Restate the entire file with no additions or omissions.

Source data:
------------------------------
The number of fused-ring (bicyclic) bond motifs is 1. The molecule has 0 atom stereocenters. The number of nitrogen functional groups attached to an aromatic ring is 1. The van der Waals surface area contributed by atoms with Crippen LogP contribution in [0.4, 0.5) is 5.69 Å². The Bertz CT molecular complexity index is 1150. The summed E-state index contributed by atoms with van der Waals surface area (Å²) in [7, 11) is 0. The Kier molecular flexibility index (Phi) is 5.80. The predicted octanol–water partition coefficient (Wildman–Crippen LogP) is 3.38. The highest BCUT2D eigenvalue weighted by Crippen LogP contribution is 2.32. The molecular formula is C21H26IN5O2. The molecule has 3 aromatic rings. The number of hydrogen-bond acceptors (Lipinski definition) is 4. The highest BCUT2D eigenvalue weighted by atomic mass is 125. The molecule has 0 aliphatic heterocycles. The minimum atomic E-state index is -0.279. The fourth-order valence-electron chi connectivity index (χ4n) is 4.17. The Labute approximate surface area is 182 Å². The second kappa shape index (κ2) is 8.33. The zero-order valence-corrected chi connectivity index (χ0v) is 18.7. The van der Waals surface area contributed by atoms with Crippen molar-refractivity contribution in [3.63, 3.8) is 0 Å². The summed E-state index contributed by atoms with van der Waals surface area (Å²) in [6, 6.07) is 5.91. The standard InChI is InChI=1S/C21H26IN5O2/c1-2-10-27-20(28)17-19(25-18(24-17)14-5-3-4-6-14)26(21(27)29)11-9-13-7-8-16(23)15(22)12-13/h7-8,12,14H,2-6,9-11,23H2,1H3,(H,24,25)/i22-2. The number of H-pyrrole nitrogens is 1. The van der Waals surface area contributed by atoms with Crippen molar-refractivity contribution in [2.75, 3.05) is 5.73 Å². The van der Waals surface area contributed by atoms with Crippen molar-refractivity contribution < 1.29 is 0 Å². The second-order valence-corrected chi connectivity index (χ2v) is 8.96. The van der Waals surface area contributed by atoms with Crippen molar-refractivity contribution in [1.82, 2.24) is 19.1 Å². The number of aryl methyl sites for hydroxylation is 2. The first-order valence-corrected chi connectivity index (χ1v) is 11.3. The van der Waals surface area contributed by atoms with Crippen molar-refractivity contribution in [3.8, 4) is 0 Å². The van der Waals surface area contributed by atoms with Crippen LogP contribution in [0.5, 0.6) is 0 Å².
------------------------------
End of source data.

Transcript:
The number of fused-ring (bicyclic) bond motifs is 1. The molecule has 0 atom stereocenters. The number of nitrogen functional groups attached to an aromatic ring is 1. The van der Waals surface area contributed by atoms with Crippen LogP contribution in [0.4, 0.5) is 5.69 Å². The Bertz CT molecular complexity index is 1150. The summed E-state index contributed by atoms with van der Waals surface area (Å²) in [7, 11) is 0. The Kier molecular flexibility index (Phi) is 5.80. The predicted octanol–water partition coefficient (Wildman–Crippen LogP) is 3.38. The highest BCUT2D eigenvalue weighted by Crippen LogP contribution is 2.32. The molecular formula is C21H26IN5O2. The molecule has 3 aromatic rings. The number of hydrogen-bond acceptors (Lipinski definition) is 4. The highest BCUT2D eigenvalue weighted by atomic mass is 125. The molecule has 0 aliphatic heterocycles. The minimum atomic E-state index is -0.279. The fourth-order valence-electron chi connectivity index (χ4n) is 4.17. The Labute approximate surface area is 182 Å². The second kappa shape index (κ2) is 8.33. The zero-order valence-corrected chi connectivity index (χ0v) is 18.7. The van der Waals surface area contributed by atoms with Crippen molar-refractivity contribution in [3.63, 3.8) is 0 Å². The summed E-state index contributed by atoms with van der Waals surface area (Å²) in [6, 6.07) is 5.91. The standard InChI is InChI=1S/C21H26IN5O2/c1-2-10-27-20(28)17-19(25-18(24-17)14-5-3-4-6-14)26(21(27)29)11-9-13-7-8-16(23)15(22)12-13/h7-8,12,14H,2-6,9-11,23H2,1H3,(H,24,25)/i22-2. The number of H-pyrrole nitrogens is 1. The van der Waals surface area contributed by atoms with Crippen molar-refractivity contribution in [2.75, 3.05) is 5.73 Å². The van der Waals surface area contributed by atoms with Crippen molar-refractivity contribution < 1.29 is 0 Å². The second-order valence-corrected chi connectivity index (χ2v) is 8.96. The van der Waals surface area contributed by atoms with Crippen molar-refractivity contribution in [1.82, 2.24) is 19.1 Å². The number of aryl methyl sites for hydroxylation is 2. The first-order valence-corrected chi connectivity index (χ1v) is 11.3. The van der Waals surface area contributed by atoms with Crippen molar-refractivity contribution in [3.8, 4) is 0 Å². The van der Waals surface area contributed by atoms with Crippen LogP contribution in [0.5, 0.6) is 0 Å².